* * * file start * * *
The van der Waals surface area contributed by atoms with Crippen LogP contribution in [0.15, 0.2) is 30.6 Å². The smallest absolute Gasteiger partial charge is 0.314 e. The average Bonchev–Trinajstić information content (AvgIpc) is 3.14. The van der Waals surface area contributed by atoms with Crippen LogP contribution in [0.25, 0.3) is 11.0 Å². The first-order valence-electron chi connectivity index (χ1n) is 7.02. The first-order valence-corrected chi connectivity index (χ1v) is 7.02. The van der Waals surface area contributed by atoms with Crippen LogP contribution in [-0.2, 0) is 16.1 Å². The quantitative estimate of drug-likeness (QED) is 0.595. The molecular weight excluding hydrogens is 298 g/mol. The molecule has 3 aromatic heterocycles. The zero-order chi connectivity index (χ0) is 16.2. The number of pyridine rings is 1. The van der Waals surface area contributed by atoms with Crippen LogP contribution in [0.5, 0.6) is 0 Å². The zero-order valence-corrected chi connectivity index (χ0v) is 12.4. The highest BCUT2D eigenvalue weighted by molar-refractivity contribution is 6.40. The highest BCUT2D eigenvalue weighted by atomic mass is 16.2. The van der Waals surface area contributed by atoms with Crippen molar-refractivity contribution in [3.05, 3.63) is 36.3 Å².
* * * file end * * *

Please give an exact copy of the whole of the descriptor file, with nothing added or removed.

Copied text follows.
The van der Waals surface area contributed by atoms with Crippen LogP contribution in [0.15, 0.2) is 30.6 Å². The smallest absolute Gasteiger partial charge is 0.314 e. The average Bonchev–Trinajstić information content (AvgIpc) is 3.14. The van der Waals surface area contributed by atoms with Crippen LogP contribution in [0.25, 0.3) is 11.0 Å². The first-order valence-electron chi connectivity index (χ1n) is 7.02. The first-order valence-corrected chi connectivity index (χ1v) is 7.02. The van der Waals surface area contributed by atoms with Crippen LogP contribution in [-0.2, 0) is 16.1 Å². The quantitative estimate of drug-likeness (QED) is 0.595. The molecular weight excluding hydrogens is 298 g/mol. The molecule has 3 aromatic heterocycles. The zero-order chi connectivity index (χ0) is 16.2. The number of pyridine rings is 1. The van der Waals surface area contributed by atoms with Crippen LogP contribution in [0.5, 0.6) is 0 Å². The zero-order valence-corrected chi connectivity index (χ0v) is 12.4. The highest BCUT2D eigenvalue weighted by molar-refractivity contribution is 6.40. The highest BCUT2D eigenvalue weighted by atomic mass is 16.2. The van der Waals surface area contributed by atoms with Crippen molar-refractivity contribution in [3.05, 3.63) is 36.3 Å².